In addition to peptides from Aspidasept, polymyxin, or lactoferrin families, other interesting compounds are under current investigation. Thus, for example, the well-known human cathelidicin LL-37 is a peptide with multiple biological activities including the potential to act as an anti-endotoxin, immunomodulatory, and wound-healing compound (7). This peptide has the capacity to kill Gram-negative and Gram-positive bacteria, and it is able to neutralize endotoxin by sequestering soluble LPS (79). It was found that its activity against bacteria is in close relationship to its immunomodulatory function (4). The potency of this peptide to kill bacteria was found to be lower than that of polymyxin B or Pep19-4.LF, but it has similar LPS neutralizing ability compared to polymyxin B and Pep19-2.5 derivatives. Another interesting AMP is the cecropin d-like peptide (Gm1), a non-cationic AMP from Galleria mellonella. Gm1 was shown to have a broad spectrum of antimicrobial activity and may represent a good template for the peptide-based drug development of antisepsis compounds (1012). The ability of this peptide to bind and neutralize LPS demonstrates that a polycationic character is not necessarily a prerequisite for an effective binding to LPS (11). This conclusion opens the prospect of developing a whole new peptide-based strategy to control sepsis.

LPS/LP-Induced Inflammation

The basic mechanisms of LPS/LP-induced inflammation run via stimulation of cell-surface receptors on immune cells, toll-like receptor 4 (TLR4) for LPS and TLR-2 for LP, which subsequently leads to an intracellular reaction by recruiting transcription factors such as NF-κB in the nucleus followed by the secretion of chemokines and cytokines. In septic patients, this reaction gets out of control with the subsequent life-threatening “cytokine storm.”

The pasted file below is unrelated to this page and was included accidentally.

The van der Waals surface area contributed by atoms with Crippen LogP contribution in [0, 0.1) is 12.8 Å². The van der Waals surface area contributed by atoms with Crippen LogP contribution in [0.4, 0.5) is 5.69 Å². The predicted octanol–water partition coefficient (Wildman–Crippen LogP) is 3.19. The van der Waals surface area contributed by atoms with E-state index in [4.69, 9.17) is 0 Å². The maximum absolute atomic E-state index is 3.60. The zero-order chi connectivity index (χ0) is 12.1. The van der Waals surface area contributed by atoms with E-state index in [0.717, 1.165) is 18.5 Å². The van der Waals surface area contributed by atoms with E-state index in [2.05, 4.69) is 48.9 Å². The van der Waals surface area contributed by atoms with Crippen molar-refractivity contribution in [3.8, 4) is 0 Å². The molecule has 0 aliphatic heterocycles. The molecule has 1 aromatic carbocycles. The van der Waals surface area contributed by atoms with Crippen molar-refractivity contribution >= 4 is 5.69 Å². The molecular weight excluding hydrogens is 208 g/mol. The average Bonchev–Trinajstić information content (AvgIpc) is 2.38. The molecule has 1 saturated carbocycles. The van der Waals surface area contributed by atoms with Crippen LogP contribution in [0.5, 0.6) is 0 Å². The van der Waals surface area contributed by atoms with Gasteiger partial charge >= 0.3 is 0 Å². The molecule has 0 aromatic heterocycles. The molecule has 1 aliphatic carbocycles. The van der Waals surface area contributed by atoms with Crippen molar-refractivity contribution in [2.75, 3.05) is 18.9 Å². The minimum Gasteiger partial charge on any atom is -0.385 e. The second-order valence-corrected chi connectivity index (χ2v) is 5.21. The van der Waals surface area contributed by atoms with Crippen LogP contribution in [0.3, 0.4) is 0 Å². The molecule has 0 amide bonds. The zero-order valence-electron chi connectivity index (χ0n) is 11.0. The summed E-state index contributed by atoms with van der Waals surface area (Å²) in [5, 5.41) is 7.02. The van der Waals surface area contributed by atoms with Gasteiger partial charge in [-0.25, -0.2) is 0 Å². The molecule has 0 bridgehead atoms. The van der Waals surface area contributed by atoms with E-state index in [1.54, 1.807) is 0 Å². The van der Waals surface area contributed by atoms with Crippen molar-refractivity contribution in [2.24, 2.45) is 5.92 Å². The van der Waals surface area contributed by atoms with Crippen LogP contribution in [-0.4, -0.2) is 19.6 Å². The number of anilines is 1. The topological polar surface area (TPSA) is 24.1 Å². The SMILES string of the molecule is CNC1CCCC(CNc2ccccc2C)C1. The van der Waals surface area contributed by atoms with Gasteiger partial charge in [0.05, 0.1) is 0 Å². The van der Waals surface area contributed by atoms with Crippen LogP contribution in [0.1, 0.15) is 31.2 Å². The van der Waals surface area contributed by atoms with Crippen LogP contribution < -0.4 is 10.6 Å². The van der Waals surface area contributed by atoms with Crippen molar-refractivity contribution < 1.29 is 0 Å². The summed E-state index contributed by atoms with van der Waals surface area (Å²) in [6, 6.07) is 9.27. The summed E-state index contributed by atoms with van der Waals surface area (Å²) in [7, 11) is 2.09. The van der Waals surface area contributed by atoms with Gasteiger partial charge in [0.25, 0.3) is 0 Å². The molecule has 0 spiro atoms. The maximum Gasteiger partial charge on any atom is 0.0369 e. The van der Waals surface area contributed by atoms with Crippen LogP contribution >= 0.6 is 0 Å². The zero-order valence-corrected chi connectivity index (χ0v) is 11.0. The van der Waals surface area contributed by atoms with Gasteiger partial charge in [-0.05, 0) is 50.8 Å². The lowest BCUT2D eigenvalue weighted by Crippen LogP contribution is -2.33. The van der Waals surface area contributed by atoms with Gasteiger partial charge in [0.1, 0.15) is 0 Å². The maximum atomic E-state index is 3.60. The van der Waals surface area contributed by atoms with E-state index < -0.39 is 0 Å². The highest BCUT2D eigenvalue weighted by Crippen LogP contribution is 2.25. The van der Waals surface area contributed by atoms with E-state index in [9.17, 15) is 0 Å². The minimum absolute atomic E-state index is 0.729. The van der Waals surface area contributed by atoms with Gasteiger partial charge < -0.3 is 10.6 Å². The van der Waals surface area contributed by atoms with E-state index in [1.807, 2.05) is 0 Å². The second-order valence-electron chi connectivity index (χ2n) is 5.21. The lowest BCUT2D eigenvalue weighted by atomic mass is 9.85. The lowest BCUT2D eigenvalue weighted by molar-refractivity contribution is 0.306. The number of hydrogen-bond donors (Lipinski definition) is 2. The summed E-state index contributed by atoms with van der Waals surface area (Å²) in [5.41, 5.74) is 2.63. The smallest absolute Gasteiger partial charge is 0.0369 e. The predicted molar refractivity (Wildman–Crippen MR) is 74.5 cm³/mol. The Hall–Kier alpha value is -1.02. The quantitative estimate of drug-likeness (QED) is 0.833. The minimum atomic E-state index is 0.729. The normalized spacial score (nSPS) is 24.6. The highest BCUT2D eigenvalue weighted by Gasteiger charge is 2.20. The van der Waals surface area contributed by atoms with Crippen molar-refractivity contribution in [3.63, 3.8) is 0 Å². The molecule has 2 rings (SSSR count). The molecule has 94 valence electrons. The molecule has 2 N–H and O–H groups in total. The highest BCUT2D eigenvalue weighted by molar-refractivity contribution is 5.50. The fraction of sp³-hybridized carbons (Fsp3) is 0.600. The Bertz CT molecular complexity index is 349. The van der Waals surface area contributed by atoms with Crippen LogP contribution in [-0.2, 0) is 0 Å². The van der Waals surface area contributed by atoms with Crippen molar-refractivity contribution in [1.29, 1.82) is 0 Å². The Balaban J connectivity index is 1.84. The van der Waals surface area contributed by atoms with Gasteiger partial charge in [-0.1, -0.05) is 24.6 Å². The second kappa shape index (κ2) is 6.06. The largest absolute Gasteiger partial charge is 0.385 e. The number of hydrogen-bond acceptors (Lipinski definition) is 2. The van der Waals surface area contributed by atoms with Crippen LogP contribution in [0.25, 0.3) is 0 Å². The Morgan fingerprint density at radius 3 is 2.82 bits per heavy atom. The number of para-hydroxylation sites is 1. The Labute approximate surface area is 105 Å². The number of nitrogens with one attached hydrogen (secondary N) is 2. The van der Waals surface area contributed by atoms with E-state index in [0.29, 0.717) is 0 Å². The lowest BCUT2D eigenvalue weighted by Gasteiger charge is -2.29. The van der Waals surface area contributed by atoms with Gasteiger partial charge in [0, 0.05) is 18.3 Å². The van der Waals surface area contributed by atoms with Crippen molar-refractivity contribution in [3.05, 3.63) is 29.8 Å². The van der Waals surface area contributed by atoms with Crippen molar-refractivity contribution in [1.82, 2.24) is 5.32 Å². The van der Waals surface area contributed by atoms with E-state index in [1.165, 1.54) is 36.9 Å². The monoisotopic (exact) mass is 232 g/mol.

Research in the field of sepsis prevention, but also of other serious infection-triggered inflammations, has been plagued with many failed clinical trials (13, 14). A major reason for this could be the overly specific—and thereby, narrow spectrum of biological activities displayed by the drugs under development. Prominent examples include the monoclonal anti-LPS antibodies E5 (15) and H1-A1 (16), which failed to improve survival of septic patients in clinical Phase III trials. These compounds were selected by their ability to bind to a collection of different endotoxins. This apparently promising approach ignores the fact that there is an innumerable diversity of Gram-negative as well as Gram-positive pro-inflammatory PAMPs (i.e., pathogen-associated molecular patterns) inducing, often in parallel, sepsis. Thus, for therapeutic efficiency, AMPs need to display a broad spectrum of anti-inflammatory activity for multifaceted infections, as well as sufficient bactericidal activity. A peptide possessing this dual behavior against bacterial infections in several sepsis models but also in other disease models is Pep19-2.5.